Security experts say vendors are tempting targets for hackers because they tend to run older systems, like Microsoft’s Windows XP software.
Also, security experts say these seemingly innocuous devices — videoconference equipment, thermostats, vending machines and printers — often are delivered with the security settings switched off by default. Once hackers have found a way in, the devices offer them a place to hide in plain sight.
“The beauty is no one is looking there,” said George Kurtz, CEO of Crowdstrike, a security firm. “So it’s very easy for the adversary to hide in these places.”
Last year, security researchers found a way into Google’s headquarters in Sydney, Australia, and Sydney’s North Shore Private Hospital — and its ventilation, lighting, elevators and even video cameras — through their building-management vendor.
More recently, the same researchers found they could breach the circuit breakers of one Sochi Olympic arena through its heating and cooling supplier.
Fortunately, the researchers were merely testing for flaws that could have been exploited by real hackers.
Billy Rios, director of threat intelligence at Qualys, a security firm, was one of those researchers. He said it was increasingly common for corporations to set up their networks sloppily, with their air-conditioning systems connected to the same network that leads to databases containing sensitive material like proprietary source code or customer credit cards.
“Your air-conditioning system should never talk to your HR database, but nobody ever talks about that for some reason,” Rios said.
The Ponemon survey last year found that in 28 percent of malicious attacks, respondents could not find the source of the breach. Hallawell compared the process of finding the source of a breach to “finding a needle in a haystack.”
Ideally, security experts say, companies should set up their networks so that access to sensitive data is sealed off from third-party systems and remotely monitored with advanced passwords and technology that can identify anomalous traffic — like someone with access to an air-conditioning monitoring system trying to get into an employee database.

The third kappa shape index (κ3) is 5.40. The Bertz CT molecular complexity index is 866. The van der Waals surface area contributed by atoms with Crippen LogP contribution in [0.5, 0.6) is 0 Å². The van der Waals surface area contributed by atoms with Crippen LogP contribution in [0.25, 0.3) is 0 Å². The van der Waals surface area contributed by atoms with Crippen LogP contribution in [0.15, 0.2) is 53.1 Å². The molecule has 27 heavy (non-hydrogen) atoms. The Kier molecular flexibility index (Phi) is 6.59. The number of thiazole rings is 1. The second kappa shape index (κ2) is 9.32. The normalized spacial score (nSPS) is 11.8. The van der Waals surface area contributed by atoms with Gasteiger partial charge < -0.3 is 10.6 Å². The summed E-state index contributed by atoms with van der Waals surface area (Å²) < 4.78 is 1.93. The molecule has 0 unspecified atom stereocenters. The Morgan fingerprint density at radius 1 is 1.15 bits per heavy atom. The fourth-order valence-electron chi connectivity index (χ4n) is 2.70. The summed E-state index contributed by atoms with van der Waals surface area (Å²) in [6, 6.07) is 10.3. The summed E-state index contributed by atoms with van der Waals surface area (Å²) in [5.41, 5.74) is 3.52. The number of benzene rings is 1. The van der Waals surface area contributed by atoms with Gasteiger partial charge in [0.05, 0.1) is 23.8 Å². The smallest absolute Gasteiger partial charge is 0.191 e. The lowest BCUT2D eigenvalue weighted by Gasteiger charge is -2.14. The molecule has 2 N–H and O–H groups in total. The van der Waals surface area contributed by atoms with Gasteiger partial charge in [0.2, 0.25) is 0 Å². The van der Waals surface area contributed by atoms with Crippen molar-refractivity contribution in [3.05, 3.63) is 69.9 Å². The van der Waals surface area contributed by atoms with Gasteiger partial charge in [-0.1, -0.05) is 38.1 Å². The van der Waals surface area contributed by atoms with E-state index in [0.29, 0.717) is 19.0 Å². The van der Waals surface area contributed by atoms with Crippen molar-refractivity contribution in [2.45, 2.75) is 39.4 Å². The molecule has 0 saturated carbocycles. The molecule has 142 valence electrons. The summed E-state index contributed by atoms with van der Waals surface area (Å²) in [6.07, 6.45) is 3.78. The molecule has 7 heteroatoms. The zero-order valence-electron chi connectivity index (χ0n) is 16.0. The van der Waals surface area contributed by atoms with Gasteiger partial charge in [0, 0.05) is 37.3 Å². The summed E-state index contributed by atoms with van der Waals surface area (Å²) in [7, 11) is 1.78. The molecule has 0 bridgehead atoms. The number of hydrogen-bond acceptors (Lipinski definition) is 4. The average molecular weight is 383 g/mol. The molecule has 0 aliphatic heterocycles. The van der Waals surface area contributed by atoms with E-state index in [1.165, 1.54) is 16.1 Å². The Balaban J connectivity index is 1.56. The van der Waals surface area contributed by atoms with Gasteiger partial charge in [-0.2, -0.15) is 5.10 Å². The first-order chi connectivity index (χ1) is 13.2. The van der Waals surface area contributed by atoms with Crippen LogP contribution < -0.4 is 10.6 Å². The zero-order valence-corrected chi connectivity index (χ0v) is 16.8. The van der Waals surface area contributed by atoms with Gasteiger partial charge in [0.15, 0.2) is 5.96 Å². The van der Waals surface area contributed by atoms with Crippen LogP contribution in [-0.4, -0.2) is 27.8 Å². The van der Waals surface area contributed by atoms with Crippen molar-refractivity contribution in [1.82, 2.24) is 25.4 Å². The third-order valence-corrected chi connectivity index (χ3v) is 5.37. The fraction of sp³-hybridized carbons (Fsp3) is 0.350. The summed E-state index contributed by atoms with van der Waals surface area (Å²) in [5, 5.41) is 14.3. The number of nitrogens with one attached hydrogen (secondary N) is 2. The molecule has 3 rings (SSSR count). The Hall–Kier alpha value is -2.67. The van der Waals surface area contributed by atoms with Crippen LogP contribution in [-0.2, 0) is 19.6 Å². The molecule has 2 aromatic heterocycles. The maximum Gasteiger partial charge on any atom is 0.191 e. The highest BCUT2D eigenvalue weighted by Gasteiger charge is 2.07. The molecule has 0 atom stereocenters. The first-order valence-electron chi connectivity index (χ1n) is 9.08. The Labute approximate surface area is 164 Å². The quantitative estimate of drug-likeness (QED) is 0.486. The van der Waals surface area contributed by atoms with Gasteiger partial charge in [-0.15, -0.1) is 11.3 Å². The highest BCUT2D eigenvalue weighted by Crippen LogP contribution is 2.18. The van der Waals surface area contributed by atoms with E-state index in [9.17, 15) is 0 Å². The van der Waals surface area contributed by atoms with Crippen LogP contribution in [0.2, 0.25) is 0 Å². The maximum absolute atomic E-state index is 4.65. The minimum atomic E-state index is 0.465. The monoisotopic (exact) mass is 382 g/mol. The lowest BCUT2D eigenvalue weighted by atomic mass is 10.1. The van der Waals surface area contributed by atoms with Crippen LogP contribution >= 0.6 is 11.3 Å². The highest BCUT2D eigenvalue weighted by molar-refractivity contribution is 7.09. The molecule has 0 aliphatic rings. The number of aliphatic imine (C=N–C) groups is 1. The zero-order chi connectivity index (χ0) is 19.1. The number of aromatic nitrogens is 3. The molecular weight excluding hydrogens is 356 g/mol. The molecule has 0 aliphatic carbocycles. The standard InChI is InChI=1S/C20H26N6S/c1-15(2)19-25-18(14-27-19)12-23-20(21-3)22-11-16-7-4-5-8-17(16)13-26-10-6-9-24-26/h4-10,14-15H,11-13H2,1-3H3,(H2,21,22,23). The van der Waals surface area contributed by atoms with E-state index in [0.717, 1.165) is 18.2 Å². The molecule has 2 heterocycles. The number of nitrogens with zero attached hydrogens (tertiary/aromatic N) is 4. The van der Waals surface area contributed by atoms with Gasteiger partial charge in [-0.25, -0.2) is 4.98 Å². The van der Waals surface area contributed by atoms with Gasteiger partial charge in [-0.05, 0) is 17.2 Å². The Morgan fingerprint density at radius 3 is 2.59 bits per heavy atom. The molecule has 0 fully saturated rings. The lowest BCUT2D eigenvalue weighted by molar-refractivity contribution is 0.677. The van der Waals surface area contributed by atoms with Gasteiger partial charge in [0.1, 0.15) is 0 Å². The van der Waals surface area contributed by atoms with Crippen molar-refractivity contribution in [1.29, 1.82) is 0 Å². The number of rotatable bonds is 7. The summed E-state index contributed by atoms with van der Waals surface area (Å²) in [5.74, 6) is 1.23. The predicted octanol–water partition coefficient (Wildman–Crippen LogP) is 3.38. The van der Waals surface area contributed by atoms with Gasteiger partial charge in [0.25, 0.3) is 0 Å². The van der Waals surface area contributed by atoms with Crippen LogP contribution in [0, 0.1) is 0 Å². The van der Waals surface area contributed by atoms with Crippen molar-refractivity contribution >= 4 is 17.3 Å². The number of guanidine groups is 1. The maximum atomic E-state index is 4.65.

But even then, companies require security personnel with experience in detecting such attacks.
Even though Target used security technology supplied by FireEye, a company that sounds alerts when it identifies such anomalous activity, its IT personnel ignored the red flags, according to several people who confirmed the findings of a Bloomberg Businessweek investigation last month, but could not speak publicly about Target’s continuing internal investigation.
Like all else, security experts say, it is simply a matter of priorities. One Arbor Networks study found that unlike banks, which spend up to 12 percent of their information-technology budgets on security, retailers spend, on average, less than 5 percent of their budget on security. The bulk of that IT spending goes to customer marketing and data analytics.
“When you know you’re the target and you don’t know when, where or how an attack will take place, it’s wartime all the time,” Hallawell said. “And most organizations aren’t prepared for wartime.”